1. love it, love it, love it, when people *swoon*…that’s code for?

    2. Bad News: Maryland is still blue as fuck, and the last time we had a Republican governor the Democrats in the state spent every waking moment thinking of ways to neuter him.

      Then they elected O’Malley.

      1. Agnew?

  14. I called the owner of Altesi, Paolo Alavian, who defended Trump. “She walked into the restaurant and she showed the emotional-support card,” he said. “Basically, people with the card are allowed to bring their dogs into the restaurant. This is the law.”

    I’d have more respect for the restaurant owner if he said, “She’s rich and stupid, and she eats here all the time. Who the fuck are you?”

    1. I thought that is what he did say.

      1. The emotional-support card was her American Express Centurion?

    2. I’ll bet he did, and that’s just a paraphrase. We don’t want that stupid cunt to sue him out of business, do we?

  15. Police crackdown on Oath Keepers in Ferguson

    They are volunteers affiliated with a 35,000-member national organization called Oath Keepers. Yale Law School graduate and libertarian Stewart Rhodes said by telephone from Montana that he founded the group in 2009 to protect constitutional rights, including those of protesters confronted by what he described as overly militarized police.

    Police questioned group members early in the week and allowed them to stay. But Saturday, after media inquiries, St. Louis County police officers ordered the Oath Keepers to leave the rooftops.

    Threatened with arrest for operating without a license, the volunteers argued but eventually left their positions early Saturday, Rhodes said.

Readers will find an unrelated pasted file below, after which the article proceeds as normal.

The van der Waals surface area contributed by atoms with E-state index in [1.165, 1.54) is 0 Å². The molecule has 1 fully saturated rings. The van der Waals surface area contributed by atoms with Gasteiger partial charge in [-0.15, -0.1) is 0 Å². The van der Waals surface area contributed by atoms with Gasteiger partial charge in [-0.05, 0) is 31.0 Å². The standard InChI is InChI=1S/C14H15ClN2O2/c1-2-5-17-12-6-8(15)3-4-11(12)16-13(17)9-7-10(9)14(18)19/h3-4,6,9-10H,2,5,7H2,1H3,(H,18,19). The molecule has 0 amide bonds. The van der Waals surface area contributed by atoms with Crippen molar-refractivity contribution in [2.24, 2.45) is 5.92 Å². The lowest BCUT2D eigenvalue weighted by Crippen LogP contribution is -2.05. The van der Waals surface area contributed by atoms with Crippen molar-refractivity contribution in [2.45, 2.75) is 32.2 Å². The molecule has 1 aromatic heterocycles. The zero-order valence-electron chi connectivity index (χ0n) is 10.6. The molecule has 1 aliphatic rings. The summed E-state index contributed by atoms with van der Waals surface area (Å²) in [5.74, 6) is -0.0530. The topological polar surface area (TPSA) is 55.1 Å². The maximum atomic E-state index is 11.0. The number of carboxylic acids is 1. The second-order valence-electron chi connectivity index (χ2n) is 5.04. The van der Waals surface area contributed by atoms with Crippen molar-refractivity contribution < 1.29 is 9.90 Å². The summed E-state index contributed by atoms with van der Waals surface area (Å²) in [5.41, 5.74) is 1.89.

Rhodes stressed that Oath Keepers is not anti-government. He said the volunteers handling rooftop security in Ferguson were current or former government employees and first responders, many who have intense military, police and EMS training.

    “We thought they were going to do it right this time,” Rhodes said of government response to the grand jury decision released Monday in the Michael Brown case. “But when Monday rolled around and they didn’t park the National Guard at these businesses, that’s when we said we have got to do something.

    1. “Guarding those businesses is our fucking job! And since we’re not going to do it, no one is!”

      /FPD

      1. Lots of people seem to,assume that Wilson is resigning from the Ferguson force out of fear. Suppose it’s out of disgust?

        1. Doubt it.

    2. “Threatened with arrest for operating without a license,”

      Huh?

      1. FREE. COUNTRY.

      2. Since when do you need a license to be on top of a roof?

  16. OT:

    Has anyone else tossed mango into their guacamole? I had the ingredients on hand the other day, figured wtf, and dang it’s good.

    1. Pomegranate seeds are a good finishing touch as well.

      1. Thanks! The kid hasn’t tried pomegranate before (I bought the mango because she’d never tried one) so I think I’ll do that next time. Making guacamole burgers for dinner. Yum.

        1. OK, that sounds fantastic. We definitely need to set up a local Reason commentariat gathering.

          I almost said “share the wealth!”, but the very turn of phrase left a bad taste on my brain.

  17. ” “The First Amendment protects truthful, non-misleading commercial speech promoting lawful products or services, but especially when the products or services are themselves protected by other constitutional rights, such as the right to abortion or the right to buy contraceptives ?”